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Thursday, 10 April 2014

I Love You Forever: The 'Empire Junior', an Aluminium 'Portable' Typewriter

The curators at the Powerhouse Museum in Sydney have no idea who wrote this, to whom or when. But in line with the museum's policies, they have kept things the way they were and are - this was in the platen when the Empire Lightweight Model was donated to the Powerhouse by a man called H.J.Bons (date unknown, but probably in the late 1930s).
A few weeks ago, after my visit to the storage vaults of the Powerhouse Museum in Sydney, I posted a photo of this Willesden canvas (and duct tape) covered typewriter case, asking if anyone could guess what was inside it. Nobody tried, even with the clues I offered.
I had no idea myself what would be in it, until Powerhouse typewriter curator Matthew Connell opened it and revealed a Canadian-made, khaki green, predominantly aluminium Empire Lightweight Model. I hadn't previously realised such a typewriter existed (a Lightweight Empire, that is - but the colour, similar to that used on Olivers and early [aluminium] Imperials, surprised me as well). Two other known models of the Lightweight Empire apparently appear in dark grey and black (see Paul Robert's description below).
Of course, the case wasn't always so battered. When the Lightweight Empire was launched on the international market in early 1916, this is what a new case looked like:
I'd taken lots of things with me to the Powerhouse, including a measuring tape, but didn't think to take scales. I did lift the Lightweight Empire, however, and the significant difference in weight with a conventional Empire (the Powerhouse also has one of these) was easily discernible. It turns out there is more than 5lb (2.4kg) difference!
My Empire
Happily, when I got home and did a bit of research, I found Dutch* typewriter collector and historian Paul Robert had acquired a Lightweight Empire some years ago and had weighed the two models. Paul wrote on the Yahoo typewriter forum:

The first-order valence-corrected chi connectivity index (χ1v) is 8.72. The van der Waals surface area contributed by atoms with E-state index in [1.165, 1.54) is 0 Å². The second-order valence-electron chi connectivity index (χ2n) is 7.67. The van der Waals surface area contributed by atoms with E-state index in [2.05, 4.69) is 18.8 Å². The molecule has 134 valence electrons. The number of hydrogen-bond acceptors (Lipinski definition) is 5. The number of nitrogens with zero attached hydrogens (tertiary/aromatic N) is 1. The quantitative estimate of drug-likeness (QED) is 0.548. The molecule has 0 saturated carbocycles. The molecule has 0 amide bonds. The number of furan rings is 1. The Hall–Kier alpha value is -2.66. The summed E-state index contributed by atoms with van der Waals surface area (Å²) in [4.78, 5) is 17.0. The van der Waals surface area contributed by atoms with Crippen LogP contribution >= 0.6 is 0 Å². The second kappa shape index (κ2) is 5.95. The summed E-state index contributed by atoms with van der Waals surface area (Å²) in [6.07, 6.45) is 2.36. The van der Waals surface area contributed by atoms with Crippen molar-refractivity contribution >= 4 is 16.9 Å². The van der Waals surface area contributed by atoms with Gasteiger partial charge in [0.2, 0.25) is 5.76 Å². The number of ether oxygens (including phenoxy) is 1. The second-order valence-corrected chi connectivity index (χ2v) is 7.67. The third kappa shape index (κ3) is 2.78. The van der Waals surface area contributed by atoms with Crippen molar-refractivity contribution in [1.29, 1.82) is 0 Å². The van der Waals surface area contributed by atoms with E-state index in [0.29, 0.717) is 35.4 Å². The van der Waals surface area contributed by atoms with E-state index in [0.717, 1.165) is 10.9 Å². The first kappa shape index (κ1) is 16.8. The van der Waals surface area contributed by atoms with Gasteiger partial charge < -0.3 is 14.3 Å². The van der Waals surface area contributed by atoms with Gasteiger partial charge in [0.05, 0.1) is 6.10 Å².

"1. The Lightweight has a dark grey cover and a decal that says Lightweight Model. It also has a decal for the London distributor and it says Made in Canada. The rest of the machine is black. The regular one is completely black.
"2. The entire frame AND all typebars of the lightweight model are made of aluminium. There are some minor differences in the shape of the frame. Also, the frame rail around the keyboard is a bit higher, probably for strength of the structure. [The Lightweight is 13 inches by 14 1/2 inches and 6 1/2 inches high. My Empire is 12 1/2 inches by 14 inches by 5 inches high.]
"3. The Lightweight weighs 4.5 kilos [9.9lb]. The regular Empire weighs 6.9 kilos [15.2lb]. [In its case the Lightweight weighed 10 1/2 pounds.] The aluminium machine is clearly the later machine, which makes sense, because aluminium casting would not have been available in 1894. The lightweight would probably have been built in the early 1900s."
The late Tilman Elster added to Paul's observations: "Only the thrust bars and some small components [such] as the carriage rails are of steel."
 Wellington Parker Kidder
Charles Carroll Colby
Like the conventional Empire, the Lightweight Empire was made in Montreal, Canada, by what was formerly Charles Carroll Colby's Imperial Writing Machine Company. After Colby's death in 1907, and under Colby's son Charles William Colby (1867-1955), it had become the Empire Typewriter Works. The Colbys senior and junior were business partners of Kidder's. For the story on how Empire inventor Wellington Parker Kidder and Colby senior got together, see my post here.
Another thing of interest for me on this Lightweight Empire were the 1892 patent dates stamped on the spacebar. They are for Canada, Britain and Victoria and New South Wales - the two Australian colonies demanding individual patents before Federation in 1901.
But as the patent dates indicate, they are for the original, conventional Empire. Here are some of the pages from Kidder's paperwork lodged with the Canadian Patent Office in July 1892:
*I suspect the Mr Bons who donated the Lightweight Empire to the Powerhouse came to Australia from Holland early in the 20th century.

3 comments:

Scott Kernaghan said...

Oh, Magnificent!

You know, the colonial patents are another very interesting topic historically.

texbodemer said...

Was the alligator case the one that holds the gold-plated Royalite in the Powerhouse? I came across the existence of one through trove.nla.au . It was a fuzzy black and white photo from the 1960s.

Anonymous said...

H.J.Bons Powerhouse museum donation.





Hi,
My name is A.J.Bons , son of H.J.Bons.
The typewriter was donated by my father to the museum when i was a child.
The Date is totally wrong as my father is in his 80's and prob still alive and in Australia.
I myself live in the Netherlands.
Actually I was present as a child when my father typed that note as he typed it to me.
It was his sense of humor.
If i am calculating it right it must have been between 1973 and 1981 that he donated it
as he was selling off his collection.
I think it was 1981 when my father told me he donated the machine to a museum.


Regards, Antony Bons , the Netherlands